Missouri landfill site to be excavated to deal with illegally dumped material created by development of first atomic weapons

The US Environmental Protection Agency (EPA) has announced that it will use a partial excavation strategy to remove the majority of the radioactive waste leftover from the Manhattan Project. The material from the second world war nuclear bomb test site has been held at a decades-old facility in Missouri known as the West Lake Landfill Superfund site.

Under this excavation plan, announced earlier this month, the EPA will treat the waste and then cap the site. The agency estimates that the project will cost $236 million (£168 million) and take five years. ‘This remedy addresses all radioactive material posing unacceptable risks to the public at large,’ the agency said.

West Lake Landfill

Source: ©© By Kqueirolomce - Own work, CC BY-SA 3.0, https://commons.wikimedia.org/w/index.php?curid=338881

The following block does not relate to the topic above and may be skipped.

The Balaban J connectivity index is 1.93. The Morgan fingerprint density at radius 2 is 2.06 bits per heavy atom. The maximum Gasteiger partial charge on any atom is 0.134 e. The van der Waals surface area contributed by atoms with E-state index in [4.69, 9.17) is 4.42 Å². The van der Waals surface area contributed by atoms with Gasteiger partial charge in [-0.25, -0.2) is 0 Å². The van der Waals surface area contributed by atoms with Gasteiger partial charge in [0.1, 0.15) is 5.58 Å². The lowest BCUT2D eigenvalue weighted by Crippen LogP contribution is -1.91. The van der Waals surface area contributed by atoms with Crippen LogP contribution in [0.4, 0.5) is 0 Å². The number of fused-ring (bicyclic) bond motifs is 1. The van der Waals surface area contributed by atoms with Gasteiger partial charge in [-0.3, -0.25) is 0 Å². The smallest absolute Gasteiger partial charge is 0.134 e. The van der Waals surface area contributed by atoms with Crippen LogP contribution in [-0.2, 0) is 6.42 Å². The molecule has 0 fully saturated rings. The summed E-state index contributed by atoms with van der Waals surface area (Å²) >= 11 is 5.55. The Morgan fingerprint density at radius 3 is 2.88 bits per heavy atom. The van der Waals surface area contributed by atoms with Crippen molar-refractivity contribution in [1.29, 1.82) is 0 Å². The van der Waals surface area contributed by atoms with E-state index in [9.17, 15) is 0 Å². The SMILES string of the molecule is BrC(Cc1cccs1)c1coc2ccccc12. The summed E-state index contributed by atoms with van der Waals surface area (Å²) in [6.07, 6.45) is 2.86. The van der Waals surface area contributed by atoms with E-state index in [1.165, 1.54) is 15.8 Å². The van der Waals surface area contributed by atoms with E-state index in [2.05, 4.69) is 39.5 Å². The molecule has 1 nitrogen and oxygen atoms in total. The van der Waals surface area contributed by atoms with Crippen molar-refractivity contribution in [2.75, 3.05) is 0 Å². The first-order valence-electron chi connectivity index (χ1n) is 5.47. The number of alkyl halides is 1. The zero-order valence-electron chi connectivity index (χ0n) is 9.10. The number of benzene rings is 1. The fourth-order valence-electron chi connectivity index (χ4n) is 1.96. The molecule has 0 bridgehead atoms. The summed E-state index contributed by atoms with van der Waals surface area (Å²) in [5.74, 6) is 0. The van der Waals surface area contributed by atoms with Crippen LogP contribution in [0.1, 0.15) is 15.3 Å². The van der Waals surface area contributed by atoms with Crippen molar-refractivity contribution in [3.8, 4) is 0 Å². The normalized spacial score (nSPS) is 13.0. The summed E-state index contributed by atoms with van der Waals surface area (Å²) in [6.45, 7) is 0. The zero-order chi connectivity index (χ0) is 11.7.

Contamination of the West Lake landfill site with radioactive waste from the Manhattan Project was discovered in 1976 

Radioactive waste was dumped illegally at the West Lake site in the early 1970s. In 1973, approximately 7890 tonnes of contaminated leached barium sulfate from the Manhattan Project was mixed with 34,500 tonnes of soil and used to cover two areas at the landfill site.

The Nuclear Regulatory Commission discovered the contamination in 1976, but the EPA did not officially designate the landfill a superfund site until 1990. This status meant the agency recognised that the site was contaminated by hazardous waste, and a candidate for clean up due to the risk it poses to human health and the environment.

Bridgeton Landfill in Missouri, which is one of the currently designated potentially responsible parties (PRPs) for the West Lake Landfill, said it is pleased that the EPA has ‘finally ended decades of study’ and has a proposed plan for the site.

The company stated that it will ‘participate fully’ during the EPA’s comment period for the project, and ‘engage vigorously’ with the agency and the other PRPs to ensure that the final remediation is ‘based on science’ and fully protective of human health and the environment. Nevertheless, Bridgeton Landfill said it could be years before any action is taken.